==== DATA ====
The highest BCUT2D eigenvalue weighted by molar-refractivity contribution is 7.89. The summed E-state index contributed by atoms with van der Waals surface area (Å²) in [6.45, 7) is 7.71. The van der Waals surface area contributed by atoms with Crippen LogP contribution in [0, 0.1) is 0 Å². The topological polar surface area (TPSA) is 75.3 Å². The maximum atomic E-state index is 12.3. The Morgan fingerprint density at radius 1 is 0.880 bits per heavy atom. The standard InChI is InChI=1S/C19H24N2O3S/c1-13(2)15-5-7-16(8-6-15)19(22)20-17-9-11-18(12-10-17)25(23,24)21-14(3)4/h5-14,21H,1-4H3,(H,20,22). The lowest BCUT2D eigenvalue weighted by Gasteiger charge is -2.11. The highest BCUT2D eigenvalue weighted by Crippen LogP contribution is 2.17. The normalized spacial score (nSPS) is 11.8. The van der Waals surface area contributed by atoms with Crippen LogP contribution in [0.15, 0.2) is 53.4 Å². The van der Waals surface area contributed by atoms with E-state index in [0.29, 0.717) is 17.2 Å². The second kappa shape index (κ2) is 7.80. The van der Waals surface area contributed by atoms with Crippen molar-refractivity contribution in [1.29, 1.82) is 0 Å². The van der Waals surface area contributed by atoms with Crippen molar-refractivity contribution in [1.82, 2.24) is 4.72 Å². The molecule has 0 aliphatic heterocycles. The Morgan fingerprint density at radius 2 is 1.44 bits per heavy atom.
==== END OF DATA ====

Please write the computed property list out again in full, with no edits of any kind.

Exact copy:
The highest BCUT2D eigenvalue weighted by molar-refractivity contribution is 7.89. The summed E-state index contributed by atoms with van der Waals surface area (Å²) in [6.45, 7) is 7.71. The van der Waals surface area contributed by atoms with Crippen LogP contribution in [0, 0.1) is 0 Å². The topological polar surface area (TPSA) is 75.3 Å². The maximum atomic E-state index is 12.3. The Morgan fingerprint density at radius 1 is 0.880 bits per heavy atom. The standard InChI is InChI=1S/C19H24N2O3S/c1-13(2)15-5-7-16(8-6-15)19(22)20-17-9-11-18(12-10-17)25(23,24)21-14(3)4/h5-14,21H,1-4H3,(H,20,22). The lowest BCUT2D eigenvalue weighted by Gasteiger charge is -2.11. The highest BCUT2D eigenvalue weighted by Crippen LogP contribution is 2.17. The normalized spacial score (nSPS) is 11.8. The van der Waals surface area contributed by atoms with Crippen LogP contribution in [0.15, 0.2) is 53.4 Å². The van der Waals surface area contributed by atoms with E-state index in [0.29, 0.717) is 17.2 Å². The second kappa shape index (κ2) is 7.80. The van der Waals surface area contributed by atoms with Crippen molar-refractivity contribution in [1.29, 1.82) is 0 Å². The van der Waals surface area contributed by atoms with Crippen molar-refractivity contribution in [1.82, 2.24) is 4.72 Å². The molecule has 0 aliphatic heterocycles. The Morgan fingerprint density at radius 2 is 1.44 bits per heavy atom.